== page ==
‘Father figure’ uses positivity to succeed

Grad with Grit: George Ramirez-Madrigal

Between school, jobs and helping bigtime with his family, George Ramirez-Madrigal maneuvered through life and graduation with success (courtesy photo)

George Ramirez-Madrigal has worked since age 12 to help his family. His jobs have included farm work, fast food and for the curriculum department at the school district, mostly doing book and classroom inventories.

“It’s just my mom, brother and I at home,” he said. “My father is present in my life, but not as much help as my parents aren’t together.”

Senior George Ramirez-Madrigal dons his graduation outfit for Kenowa Hills’ tentative ceremony on July 29 (courtesy photo)

George said he often paid for the family’s car insurance, and helped with prescriptions, clothes and groceries. And helped his mother, Maria, raise his younger brother, Eric, a seventh grader at Kenowa Hills Middle School.

“It’s hard to juggle work and school; everyone knows that,” said George, who said he woke at 6 a.m. on school days and continued sometimes as late as 1 a.m. finishing work and homework. “It sucks that we have to budget a little too much, but it can’t let me get distracted.

“Sometimes I wonder what life would’ve been, but it has helped me realize — of course there’s nothing wrong with fast food or farming — where I don’t want to be and what I want for my life.”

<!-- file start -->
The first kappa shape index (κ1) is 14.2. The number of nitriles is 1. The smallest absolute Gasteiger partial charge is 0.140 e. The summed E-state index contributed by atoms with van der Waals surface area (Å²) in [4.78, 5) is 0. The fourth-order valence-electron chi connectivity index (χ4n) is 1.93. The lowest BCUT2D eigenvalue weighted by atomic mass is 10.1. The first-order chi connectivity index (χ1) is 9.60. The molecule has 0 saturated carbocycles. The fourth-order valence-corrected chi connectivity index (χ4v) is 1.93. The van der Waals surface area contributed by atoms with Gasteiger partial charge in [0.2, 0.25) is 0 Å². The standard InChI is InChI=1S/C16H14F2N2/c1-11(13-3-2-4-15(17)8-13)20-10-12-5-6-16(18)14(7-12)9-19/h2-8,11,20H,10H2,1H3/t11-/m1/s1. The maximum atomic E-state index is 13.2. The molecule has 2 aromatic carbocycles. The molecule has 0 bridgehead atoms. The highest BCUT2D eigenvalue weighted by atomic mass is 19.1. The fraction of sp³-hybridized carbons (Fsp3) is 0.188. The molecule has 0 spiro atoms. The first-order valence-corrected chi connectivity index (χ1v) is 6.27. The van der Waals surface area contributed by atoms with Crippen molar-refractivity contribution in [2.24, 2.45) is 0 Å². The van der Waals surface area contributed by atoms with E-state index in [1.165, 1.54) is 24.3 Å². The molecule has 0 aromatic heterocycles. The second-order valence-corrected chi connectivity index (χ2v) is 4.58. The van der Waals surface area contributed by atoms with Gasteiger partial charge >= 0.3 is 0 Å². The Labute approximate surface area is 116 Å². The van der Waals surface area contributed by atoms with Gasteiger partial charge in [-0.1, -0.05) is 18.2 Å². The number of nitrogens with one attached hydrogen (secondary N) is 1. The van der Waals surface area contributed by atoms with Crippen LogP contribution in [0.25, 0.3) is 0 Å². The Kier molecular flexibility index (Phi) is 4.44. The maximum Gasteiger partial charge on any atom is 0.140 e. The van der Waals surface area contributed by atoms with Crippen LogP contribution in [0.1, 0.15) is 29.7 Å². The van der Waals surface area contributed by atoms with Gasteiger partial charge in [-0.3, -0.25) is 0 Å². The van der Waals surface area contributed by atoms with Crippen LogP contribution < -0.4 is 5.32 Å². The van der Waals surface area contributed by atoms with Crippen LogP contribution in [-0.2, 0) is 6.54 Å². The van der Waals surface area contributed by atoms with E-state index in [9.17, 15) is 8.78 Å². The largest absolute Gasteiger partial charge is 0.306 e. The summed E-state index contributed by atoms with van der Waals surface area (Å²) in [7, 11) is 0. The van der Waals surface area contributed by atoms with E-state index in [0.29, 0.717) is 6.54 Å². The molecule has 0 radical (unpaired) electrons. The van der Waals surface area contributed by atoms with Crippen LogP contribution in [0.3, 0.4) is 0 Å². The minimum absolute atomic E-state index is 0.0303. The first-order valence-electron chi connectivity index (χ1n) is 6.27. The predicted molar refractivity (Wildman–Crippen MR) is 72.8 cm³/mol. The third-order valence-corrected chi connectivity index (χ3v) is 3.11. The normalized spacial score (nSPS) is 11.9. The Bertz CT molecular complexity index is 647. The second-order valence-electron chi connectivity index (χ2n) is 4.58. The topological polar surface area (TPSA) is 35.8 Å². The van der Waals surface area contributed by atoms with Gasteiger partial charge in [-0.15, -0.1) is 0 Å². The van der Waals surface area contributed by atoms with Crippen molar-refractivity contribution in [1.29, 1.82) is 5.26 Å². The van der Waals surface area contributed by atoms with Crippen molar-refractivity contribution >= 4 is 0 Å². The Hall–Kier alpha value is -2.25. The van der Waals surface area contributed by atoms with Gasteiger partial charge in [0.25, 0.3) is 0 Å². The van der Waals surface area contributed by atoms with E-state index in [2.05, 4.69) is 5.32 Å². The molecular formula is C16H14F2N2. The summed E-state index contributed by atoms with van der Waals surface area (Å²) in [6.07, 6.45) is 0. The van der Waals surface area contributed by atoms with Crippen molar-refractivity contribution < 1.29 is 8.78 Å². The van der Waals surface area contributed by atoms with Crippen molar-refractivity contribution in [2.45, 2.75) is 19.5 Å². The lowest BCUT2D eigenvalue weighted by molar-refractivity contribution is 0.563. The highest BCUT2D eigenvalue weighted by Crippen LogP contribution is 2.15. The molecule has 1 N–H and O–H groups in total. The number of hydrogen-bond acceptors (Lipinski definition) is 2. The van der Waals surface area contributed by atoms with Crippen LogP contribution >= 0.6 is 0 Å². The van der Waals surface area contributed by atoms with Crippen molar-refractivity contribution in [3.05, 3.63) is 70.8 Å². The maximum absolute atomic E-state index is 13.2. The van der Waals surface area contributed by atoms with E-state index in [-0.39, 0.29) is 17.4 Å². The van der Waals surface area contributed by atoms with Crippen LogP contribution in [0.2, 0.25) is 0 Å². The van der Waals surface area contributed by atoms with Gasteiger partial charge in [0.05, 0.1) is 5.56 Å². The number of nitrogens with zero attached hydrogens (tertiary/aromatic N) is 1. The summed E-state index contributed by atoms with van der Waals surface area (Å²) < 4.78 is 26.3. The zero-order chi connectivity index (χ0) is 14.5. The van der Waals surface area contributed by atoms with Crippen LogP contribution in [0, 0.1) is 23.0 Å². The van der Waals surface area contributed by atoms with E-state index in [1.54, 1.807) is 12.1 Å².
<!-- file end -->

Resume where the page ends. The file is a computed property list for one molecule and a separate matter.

High school teacher Katie Andrusiak emphasized that George not only helps his family financially, but looks after his younger brother.

“He does view himself as a father figure, as he is the one who wakes Eric up and gets him to school on time, offers him advice and helps constantly with his ADHD and anxieties,” Andrusiak said. “I have never met someone who has had so much against him and had such a positive attitude and outlook on life.

“George has never once given up or allowed himself to feel sorry for his situation.” 

Principal Nate Robrahn and George Ramirez-Madrigal during a senior parade on May 19 at the high school. The football field was lit up for 20 minutes, 20 seconds to honor seniors (courtesy photo)

‘Someone Approachable’

George said he was shy in middle school through freshman year, but his demeanor changed sophomore year after he made the tennis team.

As junior class representative last year and senior class president this year, “This really helped me get out of my bubble a little bit more. Of course this wasn’t a senior year that any one of us expected, but I’ve enjoyed every moment and was able to build relationships and friendships that I feel I wouldn’t have had.”

As far as his class president duties during quarantine, he said there were a few tasks the officers handled, including recognizing classmates on their Instagram page, keeping them informed of any changes and organizing delivery of senior T-shirts.

George said he challenged himself more when he asked Principal Nate Robrahn if he could be the one to introduce teachers and staff on opening day last fall in front of the entire student body.